The following people are pictured, from left to right:
- Joe Biden, Vice President
- Barack Obama, President
- Brigadier General Marshall B. "Brad" Webb, Assistant Commanding General of the Joint Special Operations Command
- Denis McDonough, Deputy National Security Advisor
- Hillary Rodham Clinton, Secretary of State
- Robert Gates, Secretary of Defense
- Admiral Mike Mullen, Chairman of the Joint Chiefs of Staff
- Tom Donilon, Assistant to the President for National Security Affairs
- William M. Daley, White House Chief of Staff
- Tony Blinken, National Security Advisor to the Vice President
- Audrey Tomason, Director for Counterterrorism for the National Security Council
- A person in a beige shirt behind Tomason (only a fragment of the person's shoulder is visible)
- John O. Brennan, Assistant to the President for Homeland Security and Counterterrorism
- James R. Clapper, Director of National Intelligence
- A man in a black suit with a white tie. Though his head is out of frame, he has been identified as a CIA analyst, publicly known only as "John", who was "the first to put in writing [in summer 2010] that the CIA might have a legitimate lead on finding bin Laden".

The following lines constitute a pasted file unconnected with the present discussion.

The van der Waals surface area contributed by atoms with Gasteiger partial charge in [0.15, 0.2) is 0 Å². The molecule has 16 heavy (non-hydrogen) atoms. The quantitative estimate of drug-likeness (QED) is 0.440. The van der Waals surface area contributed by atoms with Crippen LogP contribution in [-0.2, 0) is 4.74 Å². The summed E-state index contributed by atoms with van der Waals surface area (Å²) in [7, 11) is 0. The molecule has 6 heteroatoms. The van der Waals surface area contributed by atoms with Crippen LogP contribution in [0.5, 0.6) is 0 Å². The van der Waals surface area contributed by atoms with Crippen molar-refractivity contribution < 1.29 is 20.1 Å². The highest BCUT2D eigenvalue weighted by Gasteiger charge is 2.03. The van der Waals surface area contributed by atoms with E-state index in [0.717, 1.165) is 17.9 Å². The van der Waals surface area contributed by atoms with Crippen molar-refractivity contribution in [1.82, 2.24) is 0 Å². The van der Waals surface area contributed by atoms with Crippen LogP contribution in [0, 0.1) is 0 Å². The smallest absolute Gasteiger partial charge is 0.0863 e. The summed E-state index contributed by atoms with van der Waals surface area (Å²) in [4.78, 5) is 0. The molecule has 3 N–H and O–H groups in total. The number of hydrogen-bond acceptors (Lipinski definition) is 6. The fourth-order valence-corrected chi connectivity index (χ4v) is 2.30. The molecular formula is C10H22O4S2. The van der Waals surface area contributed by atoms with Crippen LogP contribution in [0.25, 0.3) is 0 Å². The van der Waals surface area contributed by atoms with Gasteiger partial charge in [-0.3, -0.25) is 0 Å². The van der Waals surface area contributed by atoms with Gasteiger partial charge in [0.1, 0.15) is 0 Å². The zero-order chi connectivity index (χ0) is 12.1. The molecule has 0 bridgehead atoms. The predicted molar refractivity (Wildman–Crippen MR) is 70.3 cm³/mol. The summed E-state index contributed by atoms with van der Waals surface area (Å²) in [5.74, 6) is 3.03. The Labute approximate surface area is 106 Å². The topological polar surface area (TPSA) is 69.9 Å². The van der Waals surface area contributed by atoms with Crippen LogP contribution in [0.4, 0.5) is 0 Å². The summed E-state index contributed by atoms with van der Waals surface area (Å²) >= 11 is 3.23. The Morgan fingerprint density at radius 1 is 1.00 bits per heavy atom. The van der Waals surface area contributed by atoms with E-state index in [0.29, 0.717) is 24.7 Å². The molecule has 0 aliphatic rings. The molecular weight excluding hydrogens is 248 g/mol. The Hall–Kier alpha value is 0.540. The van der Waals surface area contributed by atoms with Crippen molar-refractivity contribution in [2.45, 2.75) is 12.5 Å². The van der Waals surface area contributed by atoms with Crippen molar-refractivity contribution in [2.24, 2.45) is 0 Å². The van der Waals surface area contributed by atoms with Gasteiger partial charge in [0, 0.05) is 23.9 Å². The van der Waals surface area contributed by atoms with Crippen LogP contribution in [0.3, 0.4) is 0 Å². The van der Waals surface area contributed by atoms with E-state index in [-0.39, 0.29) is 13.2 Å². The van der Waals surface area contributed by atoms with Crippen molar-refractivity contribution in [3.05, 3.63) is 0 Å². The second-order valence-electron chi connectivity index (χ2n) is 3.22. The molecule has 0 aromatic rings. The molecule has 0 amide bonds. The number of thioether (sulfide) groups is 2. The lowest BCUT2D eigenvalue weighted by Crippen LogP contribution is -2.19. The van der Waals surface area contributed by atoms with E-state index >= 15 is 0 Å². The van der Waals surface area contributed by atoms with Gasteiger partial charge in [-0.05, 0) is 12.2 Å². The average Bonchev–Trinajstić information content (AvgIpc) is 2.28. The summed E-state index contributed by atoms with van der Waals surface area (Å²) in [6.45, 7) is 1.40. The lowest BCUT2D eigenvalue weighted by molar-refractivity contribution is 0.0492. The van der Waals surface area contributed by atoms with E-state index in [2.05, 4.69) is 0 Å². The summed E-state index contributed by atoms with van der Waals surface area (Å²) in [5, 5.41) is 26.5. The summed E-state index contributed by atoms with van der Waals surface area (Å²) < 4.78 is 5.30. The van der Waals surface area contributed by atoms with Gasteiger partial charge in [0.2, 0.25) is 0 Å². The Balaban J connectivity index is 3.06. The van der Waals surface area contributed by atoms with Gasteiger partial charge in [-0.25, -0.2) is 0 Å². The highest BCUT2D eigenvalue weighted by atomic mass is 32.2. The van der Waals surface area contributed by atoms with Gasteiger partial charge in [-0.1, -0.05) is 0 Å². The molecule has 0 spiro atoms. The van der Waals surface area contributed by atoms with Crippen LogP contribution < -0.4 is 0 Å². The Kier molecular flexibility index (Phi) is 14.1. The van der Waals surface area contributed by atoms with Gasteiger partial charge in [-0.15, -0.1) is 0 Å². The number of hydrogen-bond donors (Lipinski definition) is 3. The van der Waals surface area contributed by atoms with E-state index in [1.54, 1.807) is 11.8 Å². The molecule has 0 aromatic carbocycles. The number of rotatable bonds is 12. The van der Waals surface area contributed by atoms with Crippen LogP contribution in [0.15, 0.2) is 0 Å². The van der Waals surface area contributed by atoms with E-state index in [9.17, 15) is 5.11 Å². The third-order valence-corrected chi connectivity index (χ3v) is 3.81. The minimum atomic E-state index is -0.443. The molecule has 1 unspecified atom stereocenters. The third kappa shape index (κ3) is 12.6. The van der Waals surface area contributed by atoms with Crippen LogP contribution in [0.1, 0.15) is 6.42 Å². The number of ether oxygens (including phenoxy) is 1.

The photograph received much publicity after the news of bin Laden's death was announced. CNN called it a "photo for the ages" and drew comparisons to other famous images of U.S. presidents such as Dewey Defeats Truman. Former White House photographer Eric Draper said that the photo captured "a defining moment in history very well." The photograph has also been the subject of commentary by historians and body language experts.
Because the photograph was taken during the raid, it has been most noted for its intensity. Hillary Clinton, pictured in the photograph, described the moment as "the most intense 38 minutes of my life" while Obama commented that it may have been the longest 40 minutes of his life, possibly excepting when his daughter Sasha had meningitis as an infant. Brennan said "the minutes passed like hours and days" and Clapper said that "the tension in the air was palpable."
Particularly of note was Clinton's facial expression, holding her right hand over her mouth in apparent anxiety over the outcome of the raid. She later said that she was suffering from a spring allergy and was likely suppressing a cough. Regarding the photograph, Clinton said that she was unaware of the photographer in the room as she was so focused on the situation.